Locals 1 and 2 notified their respective Employer Associations in early November 1986, that, pursuant to the decision of the Boede Committee, they could not perform the combination work. In response, the Associations invoked the arbitration clauses in their respective collective bargaining agreements. Both collective bargaining agreements required the plumbers' unions to install "all piping, connections and equipment for fire lines and standpipes of every description." The agreements, as interpreted by the Associations, also purported to supersede any contrary provision of the UA Constitution and provided that "[i]n the event of any conflict between the terms, conditions and provisions of the [collective bargaining] Agreement and the Constitution and By-laws of the [Employer] Association and the Union, this Agreement shall be controlling. " The UA and Local 638 were not informed of the impending arbitrations, and, therefore, took no action to intervene.
On November 20, the arbitrator, William Glinsman, determined that under the collective bargaining agreement between Local 2 and the MN Association, Local 2 was required to continue performing the combination standpipe-sprinkler work. Shortly thereafter, the same arbitrator reached the identical conclusion with respect to the collective bargaining agreement between the BQ Association and Local 1. The Employer Associations sued separately in the Southern and Eastern Districts, under Section 9 of the Arbitration Act, 9 U.S.C. § 9, to have the awards confirmed. There being no opposition by the Locals, Judge Cannella of the Southern District entered a permanent injunction on November 24, 1986, requiring Local 2 to continue performing the combination work. And on December 5, 1986, Judge McLaughlin in the Eastern District entered a similar permanent injunction with respect to Local 1.
The UA did not become aware of the arbitration awards and the actions in the Southern and Eastern Districts until it was notified by Locals 2 and 1 on December 1st and 4th, respectively. Shortly thereafter, the UA, Local 638 and the pipefitters employer group, the MCA (collectively "the intervenors"), obtained from Judge Cannella and Judge McLaughlin orders to show cause why they should not be granted the right to intervene in the two cases. The intervernors also moved to set aside the arbitration awards and injunction. The parties consented to the intervention of the UA, Local 638 and the MCA. Also upon the consent of the parties, Judge McLaughlin ordered the transfer of the case between Local 1 and the BQ Association to the Southern District on January 8, 1987. The consolidated action was then referred to Judge Lasker. The intervenors claimed that the arbitration awards were the result of collusion between Locals 1 and 2 and their employer groups, and that the injunctions violated the Norris-LaGuardia Act, 29 U.S.C. § 104. The Employer Associations responded that the UA, Local 638 and the MCA lacked standing to challenge the arbitration awards and the injunctions issued by Judges McLaughlin and Cannella, and that the arbitration and injunction proceedings were proper and non-collusive. Judge Lasker determined on June 29, 1987 that the UA, Local 638 and MCA had standing to intervene and that the arbitration awards and injunctions must be set aside because under the UA Constitution, the Locals were not free to arbitrate the question of trade line jurisdiction.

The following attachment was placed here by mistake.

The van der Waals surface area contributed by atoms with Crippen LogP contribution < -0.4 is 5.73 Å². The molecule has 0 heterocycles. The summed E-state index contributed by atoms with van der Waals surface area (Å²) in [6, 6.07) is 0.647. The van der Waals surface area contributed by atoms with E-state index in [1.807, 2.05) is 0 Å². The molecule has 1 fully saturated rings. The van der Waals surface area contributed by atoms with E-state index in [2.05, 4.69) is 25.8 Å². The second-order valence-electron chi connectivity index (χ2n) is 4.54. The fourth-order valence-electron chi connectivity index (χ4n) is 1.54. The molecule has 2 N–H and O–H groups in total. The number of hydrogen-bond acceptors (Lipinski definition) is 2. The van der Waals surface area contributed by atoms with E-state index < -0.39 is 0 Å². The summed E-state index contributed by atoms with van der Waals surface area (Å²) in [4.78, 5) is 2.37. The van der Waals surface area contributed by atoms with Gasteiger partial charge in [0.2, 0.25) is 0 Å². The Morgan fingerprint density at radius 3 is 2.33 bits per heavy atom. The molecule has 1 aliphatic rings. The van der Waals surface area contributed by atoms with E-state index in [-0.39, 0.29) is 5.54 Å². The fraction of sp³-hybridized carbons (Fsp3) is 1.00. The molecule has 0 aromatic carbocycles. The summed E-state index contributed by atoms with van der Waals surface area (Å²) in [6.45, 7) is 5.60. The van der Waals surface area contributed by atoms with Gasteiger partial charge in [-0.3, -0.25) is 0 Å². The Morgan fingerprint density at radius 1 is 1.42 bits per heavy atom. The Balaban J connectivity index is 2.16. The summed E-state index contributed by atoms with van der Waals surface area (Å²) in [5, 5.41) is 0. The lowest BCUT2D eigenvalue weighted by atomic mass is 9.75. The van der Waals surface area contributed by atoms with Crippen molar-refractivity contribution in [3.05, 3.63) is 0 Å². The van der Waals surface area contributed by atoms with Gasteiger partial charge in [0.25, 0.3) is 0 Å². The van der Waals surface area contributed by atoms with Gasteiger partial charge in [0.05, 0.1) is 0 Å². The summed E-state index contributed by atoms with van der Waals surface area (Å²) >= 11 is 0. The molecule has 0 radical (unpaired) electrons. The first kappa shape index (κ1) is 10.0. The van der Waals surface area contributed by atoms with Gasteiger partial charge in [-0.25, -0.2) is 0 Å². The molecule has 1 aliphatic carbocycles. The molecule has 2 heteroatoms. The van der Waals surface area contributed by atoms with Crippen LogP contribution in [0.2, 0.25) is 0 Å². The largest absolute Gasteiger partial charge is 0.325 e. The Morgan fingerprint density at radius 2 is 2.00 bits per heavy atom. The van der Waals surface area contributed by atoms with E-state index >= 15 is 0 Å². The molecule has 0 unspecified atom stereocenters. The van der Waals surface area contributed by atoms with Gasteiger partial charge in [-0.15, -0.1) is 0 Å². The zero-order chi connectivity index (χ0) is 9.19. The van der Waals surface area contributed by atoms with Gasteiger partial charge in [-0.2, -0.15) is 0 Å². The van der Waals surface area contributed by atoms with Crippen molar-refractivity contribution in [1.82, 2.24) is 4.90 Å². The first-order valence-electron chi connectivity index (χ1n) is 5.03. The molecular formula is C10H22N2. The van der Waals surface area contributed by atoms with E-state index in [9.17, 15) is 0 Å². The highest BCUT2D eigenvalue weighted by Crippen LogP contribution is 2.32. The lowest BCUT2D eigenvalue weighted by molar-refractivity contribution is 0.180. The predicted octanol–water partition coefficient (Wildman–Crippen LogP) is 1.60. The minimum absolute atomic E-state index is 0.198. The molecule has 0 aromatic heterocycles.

On January 13, 1987, Locals 1 and 2 (later joined by Local 371 of Staten Island) brought a plenary action in the Southern District directly attacking the Boede Committee decision. Specifically, the Locals alleged that President Boede's actions at the convention violated the UA Constitution, the voting and free speech protections of the Labor Management Reporting and Disclosure Act ("LMRDA"), 29 U.S.C. § 411, and the duty of fair representation owed by the UA to its locals. They also claimed that Boede improperly selected the numbers of and influenced the decision of the Boede Committee. Judge Lasker granted the defendants' motion for summary judgment on January 6, 1988. He concluded, inter alia, that no genuine issue of material fact existed and that President Boede's actions had violated neither the UA Constitution nor the LMRDA.